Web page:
Okay, new semester, much better frame of mind, but still some issues-- aren't there always?
I am actually dealing with school fairly well. I do not have very many PTSD moments, but I do have one now and then. There was the day I was so worried about my next class that I went to the right room-- five hours early. There was the day I couldn't find my garage door opener, and tore my apartment up looking for it, only to find it in the front pocket of my backpack. Where it made perfect sense to be.
I trust myself a lot more now. I have stopped doing a lot of little things that usually involve checking and rechecking-- I get my work done. I do the right things. I trust myself to worry about things that are important. And I let a lot slide. I let some things slide because I know I can trust myself, I know I've done something to make sure that they are taken care of.
But I still have trouble studying at home. I have what I need at home; I have a desk, computer, wifi, supplies, books, etc. Studying at school, in the library, in a coffee house, I can do that all day, but when I get home I want to do anything but study. Not only do I not study, I avoid studying-- which throws up a red flag. Any time someone with PTSD avoids something, especially me, I've learned that the avoidance is for a reason. (The reason is most likely flawed, and furthermore most likely has nothing to do with the assignment in question.)
So why do I avoid homework when I get home, when I have no problem spending all day either in class or in the library working on the same assignments?
Because working on campus is different than working at home.
For all the technological solutions that make it possible to work from anywhere, environment matters. Home is, well, home. It's where I end up at the end of the day, when I'm tired. It is not at all unusual for me to leave the house at 0745 and not return until after 2230, and after a day that long I am whupped. So I am used to home being a place where I tend to want to relax and not think about homework.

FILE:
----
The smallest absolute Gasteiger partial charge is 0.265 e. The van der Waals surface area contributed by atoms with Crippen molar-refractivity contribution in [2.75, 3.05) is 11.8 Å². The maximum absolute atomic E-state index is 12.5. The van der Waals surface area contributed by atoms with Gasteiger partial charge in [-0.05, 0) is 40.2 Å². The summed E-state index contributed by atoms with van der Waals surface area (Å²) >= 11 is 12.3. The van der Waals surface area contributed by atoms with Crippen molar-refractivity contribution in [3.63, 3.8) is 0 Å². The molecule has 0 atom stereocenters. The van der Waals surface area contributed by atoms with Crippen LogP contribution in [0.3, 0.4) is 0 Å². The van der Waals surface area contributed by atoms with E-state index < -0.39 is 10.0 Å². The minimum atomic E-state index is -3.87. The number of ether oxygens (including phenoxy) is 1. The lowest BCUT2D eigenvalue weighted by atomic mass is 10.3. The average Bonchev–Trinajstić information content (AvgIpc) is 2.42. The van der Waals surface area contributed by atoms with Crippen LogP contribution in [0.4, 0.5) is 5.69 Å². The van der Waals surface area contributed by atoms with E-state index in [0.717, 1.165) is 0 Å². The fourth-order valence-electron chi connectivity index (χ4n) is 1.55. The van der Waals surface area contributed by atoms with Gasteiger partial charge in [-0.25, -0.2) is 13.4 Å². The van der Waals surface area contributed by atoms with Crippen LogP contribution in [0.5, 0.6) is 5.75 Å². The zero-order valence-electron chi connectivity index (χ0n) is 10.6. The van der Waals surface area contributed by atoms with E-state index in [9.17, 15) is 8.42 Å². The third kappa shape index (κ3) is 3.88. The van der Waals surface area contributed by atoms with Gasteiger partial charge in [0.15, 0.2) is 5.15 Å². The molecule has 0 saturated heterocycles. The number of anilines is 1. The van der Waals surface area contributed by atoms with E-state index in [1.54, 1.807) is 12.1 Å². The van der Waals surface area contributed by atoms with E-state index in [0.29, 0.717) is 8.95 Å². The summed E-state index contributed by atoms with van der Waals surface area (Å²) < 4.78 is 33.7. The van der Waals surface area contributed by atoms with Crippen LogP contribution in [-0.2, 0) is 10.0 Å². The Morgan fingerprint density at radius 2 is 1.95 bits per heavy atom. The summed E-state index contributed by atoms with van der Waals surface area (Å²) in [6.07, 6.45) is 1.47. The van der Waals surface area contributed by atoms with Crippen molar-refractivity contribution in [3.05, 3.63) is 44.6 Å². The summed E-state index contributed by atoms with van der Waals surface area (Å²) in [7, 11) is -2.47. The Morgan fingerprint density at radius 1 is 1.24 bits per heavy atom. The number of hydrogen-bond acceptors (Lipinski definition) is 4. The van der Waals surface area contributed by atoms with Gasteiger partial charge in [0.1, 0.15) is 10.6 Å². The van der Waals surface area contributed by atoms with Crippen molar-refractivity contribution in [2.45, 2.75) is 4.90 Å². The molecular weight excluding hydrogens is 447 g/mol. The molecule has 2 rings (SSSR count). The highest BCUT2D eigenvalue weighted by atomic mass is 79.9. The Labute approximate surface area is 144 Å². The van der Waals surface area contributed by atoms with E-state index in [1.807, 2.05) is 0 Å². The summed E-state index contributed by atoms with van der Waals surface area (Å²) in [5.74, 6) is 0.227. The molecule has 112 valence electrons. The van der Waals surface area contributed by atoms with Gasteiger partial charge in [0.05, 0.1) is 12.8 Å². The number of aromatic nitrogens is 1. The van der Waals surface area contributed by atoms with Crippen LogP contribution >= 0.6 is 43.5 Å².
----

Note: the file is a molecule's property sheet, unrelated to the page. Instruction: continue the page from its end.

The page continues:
The library, cafeteria, and coffee shop are all places that are inhabited by other students, most of whom are there to study. It is easy to study in a room filled with other people who are studying-- you take out books, notebooks, and a highlighter and you fit into your environment. Studying is comfortable, it feels right. You're at school. It's what you do. Conversely, when you get home, you're not at school, and so you do things other than work. (At least, that's how it seems to work for me.)
Adaptability is one of those things that PTSD teaches you, that is actually useful. When presented with an opportunity that triggers you, you react. It's impossible to not react-- you're going to do something-- but it's what you do that makes the difference.
I know I need to be able to study at home sometimes, but the large part of the work I do in school is going to be at school. During the daylight hours when I am either in class or in the library, I will get most of my work done. At work, depending on which job I am working, I will get additional work done. One job, I will have lots of time to do things that require concentration (like math and physics problems). The other, I have less time, and a lot more noise and distraction, but I can read, highlight, review, and reinforce.
At home, if I need to do something at home, it's going to be specific tasks, and realistic goals. I have a lab report due tomorrow, a math assignment and test Friday, physics problems, and reading for a science class to worry about. ACK!!! But that's not realistic to worry about. The most pressing needs are a) the lab report and b) the physics problems, because they are due tomorrow. So I can set a single goal, to get the lab report done tonight. I will worry about it-- I might even stress over it-- but my stress level will be far lower than if I try to get everything done tonight. I'll do what I can. It's okay to do that. I'll be able to work on everything else, tomorrow, at school.
There's hope. I'll be all right.